This week, the “Oslo Science conference” the largest conference ever -it was claimed – was held on polar sciences at Lillestrøm, just outside Oslo. Some of the web-casts from that meeting are worth watching, and I found especially the talk by David Barber (“On Thin Ice: The Arctic and Climate Change”, video link here) both a bit alarming as well as fascinating.
Storms and snow affect sea-ice growth, since a layer of snow on top of the ice insulates against the cold atmosphere and prohibits ice growth. Winds and extra mass can lead to break-up, and the amount of multi-annual ice is lower than expected; it has decayed and ‘rotted’. A mission with the Canadian ice breaker apparently managed to break ice slabs much thicker than expected, due to weaker ice. Also more recent reversals of the Beaufort gyre, unexpected long swells, and new ice on top of clumps of old ice fooling the satellites to think there is more multi-year ice than really the case, are just part of the story. In the mean while, the sea-ice for this season from NSIDC is on a low note.
The main message that I took home from this was that the sea-ice is more important than I previously thought. It appears clearer now that it plays a role in the Arctic amplification – which clearly is really emerging.
Some claim that reduced sea-ice can explain cold winters in the northern hemisphere, but I’m not yet convinced. The cold winters are due to weak Arctic Oscillation, and hence a shift in the air masses bringing frigid polar southwards, and this air is replaced by milder air in the polar region. Hence, a shift in the wind system as well as milder temperatures may favour less Arctic sea-ice.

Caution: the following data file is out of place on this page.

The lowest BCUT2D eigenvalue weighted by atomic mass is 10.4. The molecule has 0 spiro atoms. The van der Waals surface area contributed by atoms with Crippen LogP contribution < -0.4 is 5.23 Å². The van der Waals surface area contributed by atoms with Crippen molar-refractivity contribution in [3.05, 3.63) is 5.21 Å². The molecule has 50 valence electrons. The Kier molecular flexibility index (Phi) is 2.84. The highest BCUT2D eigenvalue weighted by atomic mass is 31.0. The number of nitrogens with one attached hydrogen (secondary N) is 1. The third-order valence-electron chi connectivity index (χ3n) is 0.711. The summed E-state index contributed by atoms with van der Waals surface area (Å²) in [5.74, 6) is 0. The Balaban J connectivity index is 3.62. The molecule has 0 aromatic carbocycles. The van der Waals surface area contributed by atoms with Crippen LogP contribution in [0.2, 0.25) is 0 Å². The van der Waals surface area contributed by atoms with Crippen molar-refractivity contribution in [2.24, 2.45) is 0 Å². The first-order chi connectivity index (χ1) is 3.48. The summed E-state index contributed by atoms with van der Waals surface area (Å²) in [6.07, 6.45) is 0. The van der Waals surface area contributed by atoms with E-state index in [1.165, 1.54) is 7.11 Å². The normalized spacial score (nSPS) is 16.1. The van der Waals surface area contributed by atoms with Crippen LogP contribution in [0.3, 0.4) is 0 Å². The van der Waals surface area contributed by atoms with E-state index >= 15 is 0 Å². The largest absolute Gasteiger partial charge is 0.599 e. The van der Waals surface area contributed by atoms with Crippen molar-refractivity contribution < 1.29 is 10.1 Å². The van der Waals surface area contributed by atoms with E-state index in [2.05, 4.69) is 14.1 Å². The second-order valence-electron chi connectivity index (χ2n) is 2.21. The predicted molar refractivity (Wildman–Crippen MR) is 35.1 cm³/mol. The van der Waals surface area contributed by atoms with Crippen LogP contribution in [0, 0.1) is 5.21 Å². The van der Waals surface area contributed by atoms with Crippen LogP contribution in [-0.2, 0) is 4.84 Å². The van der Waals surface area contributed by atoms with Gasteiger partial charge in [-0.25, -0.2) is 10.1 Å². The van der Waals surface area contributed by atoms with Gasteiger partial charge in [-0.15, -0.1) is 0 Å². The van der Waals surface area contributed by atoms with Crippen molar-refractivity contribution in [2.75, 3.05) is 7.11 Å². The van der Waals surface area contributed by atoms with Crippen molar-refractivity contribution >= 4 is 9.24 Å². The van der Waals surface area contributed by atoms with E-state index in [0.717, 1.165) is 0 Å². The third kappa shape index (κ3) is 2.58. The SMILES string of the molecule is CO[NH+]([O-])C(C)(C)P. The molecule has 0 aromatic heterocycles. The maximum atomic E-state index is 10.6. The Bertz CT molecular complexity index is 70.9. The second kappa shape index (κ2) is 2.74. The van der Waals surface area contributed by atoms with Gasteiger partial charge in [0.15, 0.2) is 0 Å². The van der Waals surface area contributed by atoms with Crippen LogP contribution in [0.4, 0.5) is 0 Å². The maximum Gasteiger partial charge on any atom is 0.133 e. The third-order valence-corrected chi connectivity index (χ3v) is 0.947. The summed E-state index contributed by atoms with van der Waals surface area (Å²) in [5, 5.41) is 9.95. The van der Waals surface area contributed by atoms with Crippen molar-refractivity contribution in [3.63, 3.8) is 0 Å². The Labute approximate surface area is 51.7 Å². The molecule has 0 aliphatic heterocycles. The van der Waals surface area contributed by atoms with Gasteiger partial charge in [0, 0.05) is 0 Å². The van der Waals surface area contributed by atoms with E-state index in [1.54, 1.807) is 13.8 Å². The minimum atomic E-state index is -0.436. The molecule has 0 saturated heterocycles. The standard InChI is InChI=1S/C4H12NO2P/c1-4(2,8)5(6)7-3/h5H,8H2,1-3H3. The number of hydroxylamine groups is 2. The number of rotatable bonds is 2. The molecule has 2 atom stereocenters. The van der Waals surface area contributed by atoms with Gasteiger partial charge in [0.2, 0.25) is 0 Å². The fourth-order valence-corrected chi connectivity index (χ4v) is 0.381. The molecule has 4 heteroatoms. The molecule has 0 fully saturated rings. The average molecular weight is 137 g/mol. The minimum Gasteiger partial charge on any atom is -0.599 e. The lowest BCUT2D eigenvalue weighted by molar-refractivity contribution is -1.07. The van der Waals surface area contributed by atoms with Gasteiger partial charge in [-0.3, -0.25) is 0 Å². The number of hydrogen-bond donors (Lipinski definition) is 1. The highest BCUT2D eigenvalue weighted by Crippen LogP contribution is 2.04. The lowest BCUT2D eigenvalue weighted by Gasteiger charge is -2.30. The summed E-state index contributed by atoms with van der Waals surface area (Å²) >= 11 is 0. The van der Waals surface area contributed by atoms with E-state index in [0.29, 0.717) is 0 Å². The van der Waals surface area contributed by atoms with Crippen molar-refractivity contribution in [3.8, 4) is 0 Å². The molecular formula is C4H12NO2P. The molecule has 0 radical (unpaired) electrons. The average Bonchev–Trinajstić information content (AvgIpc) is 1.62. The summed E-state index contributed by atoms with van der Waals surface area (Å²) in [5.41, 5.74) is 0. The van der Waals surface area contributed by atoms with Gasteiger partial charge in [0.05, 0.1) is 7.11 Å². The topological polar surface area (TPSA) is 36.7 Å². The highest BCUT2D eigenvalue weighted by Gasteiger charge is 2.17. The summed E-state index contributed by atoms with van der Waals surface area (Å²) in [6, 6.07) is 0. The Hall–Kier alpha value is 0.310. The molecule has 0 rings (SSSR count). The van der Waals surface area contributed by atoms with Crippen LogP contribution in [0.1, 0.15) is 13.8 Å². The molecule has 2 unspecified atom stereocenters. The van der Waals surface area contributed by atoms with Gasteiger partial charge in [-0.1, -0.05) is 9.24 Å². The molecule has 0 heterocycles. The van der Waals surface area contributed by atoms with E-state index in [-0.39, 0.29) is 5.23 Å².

The Antarctic sea-ice cover has increased on average in the last 30 years, but not everywhere. Both the general increase around East Antarctica and the large decrease off West Antarctica are attributed to the ozone hole and corresponding changes in the Southern Annular Mode (SAM, or the ‘Antarctic Oscillation’), though this probably doesn’t explain what is happening in winter. There is no clear polar amplification observed over Antarctica, such as seen as in the Arctic, and one explanation for this may be that the Antarctic continent has large ice sheets with enormous thermal inertia. But ice core data suggest that there have been amplification there in the past too. Nevertheless, the Arctic is characterized by a polar ocean with retreating sea-ice in the northern hemisphere. In both cases, changing air masses and the winds are important for inter-annual to inter-decadal variations, both in explaining cold winters over Eurasia and sea-ice around Antarctica.